In this article, James Raiher, back pain rehabilitation expert, explains why lifting objects correctly isn’t as complicated as it is often made out to be.
Your back is not as fragile as you think!
First of all, let’s get straight into the controversy. Your back is not as fragile as some people would have you believe. It’s true that our evolutionary transition from four legs to two isn’t quite complete, but we are also pretty well adapted for the lifting and carrying tasks we have to accomplish. An interrelated connection of muscles, ligaments, bones and nerves allows wonderfully complex coordinated movement. And after all, we have been upright for around 2 million years (if you’re interested in why we moved from four to two legs, it was probably to save energy).
But wait, I already know how to lift!
I am going to challenge a popular assumption about lifting and your back which causes much stress and worry. At some point or another – and probably frequently – we have all been told to squat down and “lift with the legs”. That’s what I was told too and new evidence suggests it’s absolutely wrong.
Is stooping not a very bad idea?
I will admit that it is almost impossible to believe that stooping over does not put more load on the spine, but it appears to be the case. In 2016, a fascinating study comparing squat lifting and stoop lifting found only 4% difference in load on the tissues, which is…. just about nothing. To go back to powerlifting briefly, a sport dominated by lifting while stooping, it’s been found to be extremely safe compared with many other sports and not a significant source of low back pain. Remember, don’t try powerlifting at home, these are trained professionals, but the principle remains that stooping isn’t in itself a bad thing.
So what about all that health and safety advice?
Lifting with the legs might have found its way into popular culture and health and safety manuals, but it dates from a time when healthcare advice was given based upon empirical observation rather than rigorous scientific study. Keeping the lumbar spine in a neutral non-flexed non-stooping posture does not seem to be protective, as shown in this study and others.
There is also a solid biomechanical reason why lifting with only the legs is actually impossible if the weight is too heavy. With the knees and hips both bent (maximally flexed, full crouch position), there is no momentum to initiate the lifting movement. You actually need a bit of lumbar movement to get it all started.
A groundbreaking paper in the British Medical Journal in 2008 concluded that ‘there is no evidence to support [the] use of advice or training in working techniques with or without lifting equipment to prevent back pain.’ It seems that we already know how to lift fairly heavy objects because we’ve been doing it for nearly 2 million years. We bend, we grab hold of the object, we straighten up again. Simple!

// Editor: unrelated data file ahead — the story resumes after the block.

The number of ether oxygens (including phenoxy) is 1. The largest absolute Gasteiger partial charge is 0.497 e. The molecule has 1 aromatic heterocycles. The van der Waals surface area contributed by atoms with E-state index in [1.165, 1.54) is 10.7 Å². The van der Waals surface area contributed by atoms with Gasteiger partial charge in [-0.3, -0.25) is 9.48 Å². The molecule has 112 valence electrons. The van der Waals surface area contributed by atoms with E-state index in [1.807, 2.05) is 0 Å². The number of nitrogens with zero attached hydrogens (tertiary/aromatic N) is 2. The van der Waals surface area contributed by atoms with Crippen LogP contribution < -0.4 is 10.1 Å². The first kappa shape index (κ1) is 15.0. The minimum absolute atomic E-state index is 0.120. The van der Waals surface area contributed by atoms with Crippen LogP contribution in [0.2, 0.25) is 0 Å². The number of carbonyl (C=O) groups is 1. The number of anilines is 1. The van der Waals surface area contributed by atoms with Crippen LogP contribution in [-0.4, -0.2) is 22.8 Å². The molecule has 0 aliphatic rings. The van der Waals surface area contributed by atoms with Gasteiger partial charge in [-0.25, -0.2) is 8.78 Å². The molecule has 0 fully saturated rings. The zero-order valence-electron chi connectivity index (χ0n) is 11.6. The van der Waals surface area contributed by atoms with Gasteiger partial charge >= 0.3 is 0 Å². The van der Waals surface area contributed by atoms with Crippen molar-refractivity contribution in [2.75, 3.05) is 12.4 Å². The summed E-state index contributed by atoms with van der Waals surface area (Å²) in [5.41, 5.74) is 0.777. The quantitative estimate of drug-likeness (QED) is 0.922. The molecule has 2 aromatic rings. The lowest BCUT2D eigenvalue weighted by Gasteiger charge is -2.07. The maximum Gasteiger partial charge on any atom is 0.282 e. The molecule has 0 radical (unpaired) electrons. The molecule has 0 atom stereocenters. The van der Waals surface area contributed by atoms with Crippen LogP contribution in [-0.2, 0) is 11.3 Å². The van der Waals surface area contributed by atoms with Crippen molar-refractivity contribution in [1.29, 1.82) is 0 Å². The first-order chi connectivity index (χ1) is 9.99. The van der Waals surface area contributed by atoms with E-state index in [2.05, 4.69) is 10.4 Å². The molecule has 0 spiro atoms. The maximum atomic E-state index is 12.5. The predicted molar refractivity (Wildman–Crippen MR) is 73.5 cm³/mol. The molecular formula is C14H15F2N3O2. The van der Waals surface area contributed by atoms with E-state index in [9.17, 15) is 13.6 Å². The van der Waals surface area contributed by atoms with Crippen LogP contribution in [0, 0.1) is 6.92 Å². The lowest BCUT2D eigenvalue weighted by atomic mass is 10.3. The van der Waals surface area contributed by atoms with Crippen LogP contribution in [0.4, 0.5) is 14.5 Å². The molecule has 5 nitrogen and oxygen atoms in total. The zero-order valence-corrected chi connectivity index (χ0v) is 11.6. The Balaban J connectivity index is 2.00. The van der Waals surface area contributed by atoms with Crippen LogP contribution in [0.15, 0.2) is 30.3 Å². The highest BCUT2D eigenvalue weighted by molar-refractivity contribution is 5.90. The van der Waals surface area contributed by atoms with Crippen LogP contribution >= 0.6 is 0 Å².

Light, fairly heavy and very heavy
You will have noticed that I have repeatedly used the phrase ‘fairly heavy’ because lifting something that is very heavy does require strength and support, often from an external hoist (though not, apparently, from a lumbar support). There is increased pressure on all spinal structures and peripheral joints and muscles when lifting heavier objects and care must be taken. Furthermore, body types vary enormously so that one person’s heavy is another person’s light.
So is there a right way to lift a fairly heavy object?
The one take-home message I have for you, and the most important thing of all, is to keep the object you are lifting as close to your body as you can. It’s all to do with centre of gravity. An object held close to the body does not disrupt your ability to move as much as one held far from you, so it’s easier to lift and carry. It places less demand on your back because, as far as your back and thigh muscles are concerned, the object is part of you so your body can function normally even though it has to work a little harder.
Please note that these guidelines apply to most people most of the time. Specific guidance is required for specific cases, including specialist occupation lifting (such as carers, nurses or factory workers), nor bodybuilders, powerlifters, or people with specific injuries to the spine, nor those with motor nerve impairment syndromes. This also doesn’t apply to carrying a wriggling baby with one arm and the resulting tendonitis. If you find yourself in any of these categories, we are always happy to discuss further.
For more information contact one of our osteopaths today.